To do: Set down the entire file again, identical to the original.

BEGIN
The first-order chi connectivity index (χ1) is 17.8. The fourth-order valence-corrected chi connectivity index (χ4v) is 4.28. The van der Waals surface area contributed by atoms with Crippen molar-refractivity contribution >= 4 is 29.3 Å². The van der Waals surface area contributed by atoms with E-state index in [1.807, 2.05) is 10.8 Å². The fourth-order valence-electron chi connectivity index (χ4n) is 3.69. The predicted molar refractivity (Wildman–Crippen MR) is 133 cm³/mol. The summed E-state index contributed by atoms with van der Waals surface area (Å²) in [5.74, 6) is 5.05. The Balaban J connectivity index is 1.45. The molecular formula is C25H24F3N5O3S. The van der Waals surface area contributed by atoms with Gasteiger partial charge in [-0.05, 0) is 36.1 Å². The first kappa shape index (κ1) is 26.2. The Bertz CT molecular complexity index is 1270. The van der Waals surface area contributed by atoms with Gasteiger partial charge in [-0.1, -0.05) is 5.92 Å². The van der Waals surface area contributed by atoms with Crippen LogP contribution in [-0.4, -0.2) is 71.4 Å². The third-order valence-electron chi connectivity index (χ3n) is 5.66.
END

The first-order chi connectivity index (χ1) is 17.8. The fourth-order valence-corrected chi connectivity index (χ4v) is 4.28. The van der Waals surface area contributed by atoms with Crippen molar-refractivity contribution >= 4 is 29.3 Å². The van der Waals surface area contributed by atoms with E-state index in [1.807, 2.05) is 10.8 Å². The fourth-order valence-electron chi connectivity index (χ4n) is 3.69. The predicted molar refractivity (Wildman–Crippen MR) is 133 cm³/mol. The summed E-state index contributed by atoms with van der Waals surface area (Å²) in [5.74, 6) is 5.05. The Balaban J connectivity index is 1.45. The molecular formula is C25H24F3N5O3S. The van der Waals surface area contributed by atoms with Gasteiger partial charge in [-0.05, 0) is 36.1 Å². The first kappa shape index (κ1) is 26.2. The Bertz CT molecular complexity index is 1270. The van der Waals surface area contributed by atoms with Gasteiger partial charge in [-0.1, -0.05) is 5.92 Å². The van der Waals surface area contributed by atoms with Crippen LogP contribution in [-0.4, -0.2) is 71.4 Å². The third-order valence-electron chi connectivity index (χ3n) is 5.66.